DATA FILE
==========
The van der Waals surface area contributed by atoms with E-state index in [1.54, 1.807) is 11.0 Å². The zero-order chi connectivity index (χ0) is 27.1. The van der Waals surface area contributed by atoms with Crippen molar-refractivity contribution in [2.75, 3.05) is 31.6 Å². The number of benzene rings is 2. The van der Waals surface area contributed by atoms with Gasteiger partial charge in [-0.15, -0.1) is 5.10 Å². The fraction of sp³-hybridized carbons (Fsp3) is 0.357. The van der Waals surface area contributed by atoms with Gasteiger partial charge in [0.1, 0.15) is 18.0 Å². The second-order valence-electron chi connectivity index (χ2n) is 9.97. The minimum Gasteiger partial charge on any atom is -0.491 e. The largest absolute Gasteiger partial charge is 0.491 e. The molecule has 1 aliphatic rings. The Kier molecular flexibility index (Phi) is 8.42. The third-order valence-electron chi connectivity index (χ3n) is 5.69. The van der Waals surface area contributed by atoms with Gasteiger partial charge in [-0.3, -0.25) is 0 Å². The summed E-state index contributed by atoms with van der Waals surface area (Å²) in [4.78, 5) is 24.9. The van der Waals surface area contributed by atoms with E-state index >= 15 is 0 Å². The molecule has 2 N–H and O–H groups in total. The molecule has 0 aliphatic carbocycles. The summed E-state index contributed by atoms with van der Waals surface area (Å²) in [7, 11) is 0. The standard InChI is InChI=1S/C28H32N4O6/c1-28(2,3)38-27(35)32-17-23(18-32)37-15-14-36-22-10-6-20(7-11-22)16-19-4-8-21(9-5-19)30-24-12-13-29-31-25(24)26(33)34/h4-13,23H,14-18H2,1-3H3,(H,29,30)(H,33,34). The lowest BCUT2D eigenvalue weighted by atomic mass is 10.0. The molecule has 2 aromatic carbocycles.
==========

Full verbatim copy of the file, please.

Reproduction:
The van der Waals surface area contributed by atoms with E-state index in [1.54, 1.807) is 11.0 Å². The zero-order chi connectivity index (χ0) is 27.1. The van der Waals surface area contributed by atoms with Crippen molar-refractivity contribution in [2.75, 3.05) is 31.6 Å². The number of benzene rings is 2. The van der Waals surface area contributed by atoms with Gasteiger partial charge in [-0.15, -0.1) is 5.10 Å². The fraction of sp³-hybridized carbons (Fsp3) is 0.357. The van der Waals surface area contributed by atoms with Gasteiger partial charge in [0.1, 0.15) is 18.0 Å². The second-order valence-electron chi connectivity index (χ2n) is 9.97. The minimum Gasteiger partial charge on any atom is -0.491 e. The largest absolute Gasteiger partial charge is 0.491 e. The molecule has 1 aliphatic rings. The Kier molecular flexibility index (Phi) is 8.42. The third-order valence-electron chi connectivity index (χ3n) is 5.69. The van der Waals surface area contributed by atoms with Gasteiger partial charge in [-0.3, -0.25) is 0 Å². The summed E-state index contributed by atoms with van der Waals surface area (Å²) in [4.78, 5) is 24.9. The van der Waals surface area contributed by atoms with E-state index >= 15 is 0 Å². The molecule has 2 N–H and O–H groups in total. The molecule has 0 aliphatic carbocycles. The summed E-state index contributed by atoms with van der Waals surface area (Å²) in [7, 11) is 0. The standard InChI is InChI=1S/C28H32N4O6/c1-28(2,3)38-27(35)32-17-23(18-32)37-15-14-36-22-10-6-20(7-11-22)16-19-4-8-21(9-5-19)30-24-12-13-29-31-25(24)26(33)34/h4-13,23H,14-18H2,1-3H3,(H,29,30)(H,33,34). The lowest BCUT2D eigenvalue weighted by atomic mass is 10.0. The molecule has 2 aromatic carbocycles.